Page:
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Fungal Biol. 2011 Jun;115(6):547-56. doi: 10.1016/j.funbio.2011.02.001. Epub 2011 Feb 24.

The mating projections of Saccharomyces cerevisiae and Candida albicans show key characteristics of hyphal growth.

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Sheffield University, Department of Molecular Biology and Biotechnology, Western Bank, Sheffield S10 2TN, United Kingdom.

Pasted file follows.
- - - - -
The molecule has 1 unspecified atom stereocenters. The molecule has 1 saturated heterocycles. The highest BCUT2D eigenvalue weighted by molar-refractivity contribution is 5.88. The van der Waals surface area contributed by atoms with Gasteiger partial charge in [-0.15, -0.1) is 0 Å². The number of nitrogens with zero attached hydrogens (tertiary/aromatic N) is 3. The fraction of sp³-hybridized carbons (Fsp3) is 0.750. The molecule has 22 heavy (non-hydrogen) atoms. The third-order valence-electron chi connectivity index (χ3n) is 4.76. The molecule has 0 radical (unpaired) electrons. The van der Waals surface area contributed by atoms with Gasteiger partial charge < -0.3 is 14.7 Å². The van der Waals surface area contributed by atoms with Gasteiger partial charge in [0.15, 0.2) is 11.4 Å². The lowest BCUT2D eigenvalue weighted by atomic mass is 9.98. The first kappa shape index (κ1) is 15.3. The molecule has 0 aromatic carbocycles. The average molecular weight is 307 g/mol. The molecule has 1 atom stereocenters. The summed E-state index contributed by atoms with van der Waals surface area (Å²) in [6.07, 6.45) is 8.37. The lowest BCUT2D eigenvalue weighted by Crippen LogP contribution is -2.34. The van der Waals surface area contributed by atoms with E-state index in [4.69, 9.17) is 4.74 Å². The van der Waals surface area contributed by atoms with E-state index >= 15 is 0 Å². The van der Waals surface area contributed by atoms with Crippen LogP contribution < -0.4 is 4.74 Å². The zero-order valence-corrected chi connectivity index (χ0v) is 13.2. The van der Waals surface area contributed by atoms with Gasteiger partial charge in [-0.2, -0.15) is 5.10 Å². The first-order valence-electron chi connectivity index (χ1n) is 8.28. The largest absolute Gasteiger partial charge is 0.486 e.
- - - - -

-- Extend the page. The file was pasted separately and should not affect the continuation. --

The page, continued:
Fungi can grow in a variety of growth forms: yeast, pseudohyphae and hyphae. The human fungal pathogen Candida albicans can grow in all three of these forms. In this fungus, hyphal growth is distinguished by the presence of a Spitzenkörper-like structure at the hyphal tip and a band of septin bars around the base of newly evaginated germ tubes. The budding yeast Saccharomyces cerevisiae grows as yeast and pseudohyphae, but is not normally considered to show hyphal growth. We show here that in mating projections of both C. albicans and S. cerevisiae a Spitzenkörper-like structure is present at the growing tip and a band of septin bars is present at the base. Furthermore, in S. cerevisiae mating projections, Spa2 and Bni1 form a cap to the 3-dimensional ball of FM4-64 staining, exactly as previously observed in C. albicans hyphae, suggesting that the putative Spitzenkörper may be a distinct structure from the polarisome. Taken together this work shows that mating projections of both S. cerevisiae and C. albicans show the key characteristics of hyphal growth.

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